TIPP CITY — It started off with a little friendly competition and ended with a pink mohawk and donations to cancer charities.
Tippecanoe High School teacher Randy Sentman hadn’t had a haircut since the start of the 2016-17 school year until Friday, when he raffled off chances to shave his head to his students.
Sentman donated 10 inches of hair to Pantene’s Beautiful Lengths, a program that makes wigs for women who have lost their hair due to cancer treatments, and his students raised $100 for Relay for Life.
“People’s reactions all day have been great,” he said Friday afternoon. He cut off ponytails to donate Thursday evening and turned heads all day as his hair got shorter, he said.
On Friday, he sold raffle tickets to students in each of his classes for 25 cents apiece. Sentman’s new haircut slowly took shape throughout the school day as winning students each took a swipe with the clippers. At the end of the day, hair stylist Kelly Snider shaped his hairdo into a pink mohawk.
“My wife’s awful excited,” he joked.
Sentman started growing his hair in 2016 as part of a competition with his daughter to see who could grow their hair longer.
“My daughter was joking that, ‘You’d never have hair longer than me.’ I said, ‘Really? You want to have a hair-growing contest?’” he said.
Then the Tipp City school district lost two teachers to cancer within about a year and Sentman decided to keep growing his hair to donate to a program that makes wigs for women who have lost their hair.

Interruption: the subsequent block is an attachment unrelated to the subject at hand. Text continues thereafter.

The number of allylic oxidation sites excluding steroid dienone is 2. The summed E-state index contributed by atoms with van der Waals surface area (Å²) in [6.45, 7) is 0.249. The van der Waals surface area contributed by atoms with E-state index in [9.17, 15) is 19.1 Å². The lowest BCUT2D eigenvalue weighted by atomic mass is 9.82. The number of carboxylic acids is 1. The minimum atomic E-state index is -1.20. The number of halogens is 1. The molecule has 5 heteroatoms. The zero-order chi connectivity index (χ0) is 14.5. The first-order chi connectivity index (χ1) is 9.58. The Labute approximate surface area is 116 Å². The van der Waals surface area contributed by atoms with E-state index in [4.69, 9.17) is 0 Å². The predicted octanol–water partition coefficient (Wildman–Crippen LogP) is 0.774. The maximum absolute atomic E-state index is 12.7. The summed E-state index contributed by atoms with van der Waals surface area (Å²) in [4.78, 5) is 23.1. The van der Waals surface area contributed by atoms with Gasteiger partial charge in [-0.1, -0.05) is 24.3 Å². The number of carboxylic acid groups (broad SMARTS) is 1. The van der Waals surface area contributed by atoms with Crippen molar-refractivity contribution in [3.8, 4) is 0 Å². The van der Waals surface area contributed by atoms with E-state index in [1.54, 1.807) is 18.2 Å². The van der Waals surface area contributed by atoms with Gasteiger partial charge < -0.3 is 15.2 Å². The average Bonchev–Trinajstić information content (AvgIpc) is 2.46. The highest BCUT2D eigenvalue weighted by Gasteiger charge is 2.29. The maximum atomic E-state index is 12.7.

Sentman, who lost his mother to cancer in 2004, has grown out his hair to donate once before. This time, he wanted to get students involved and thinking about giving back to others.
Students jumped at the chance to both take the clippers to their teacher’s hair and donate to a good cause.
“It’s not hard to spend the money because it goes to a good cause,” senior Alea Leganik said.
It’s also a unique classroom experience students are not likely to forget, Sentman’s students said.
“I took a video because I want to remember it,” Leganik added.
Terrah Bruner, who participated in the raffle Friday and won the chance to pick Sentman’s new hair color, said she and her government teacher now have something in common.
“I’ve donated my hair twice, so I know what it’s like. I’ve been through that pain of growing it all out and how long it takes,” she said. “It’s such a good thing to do.”
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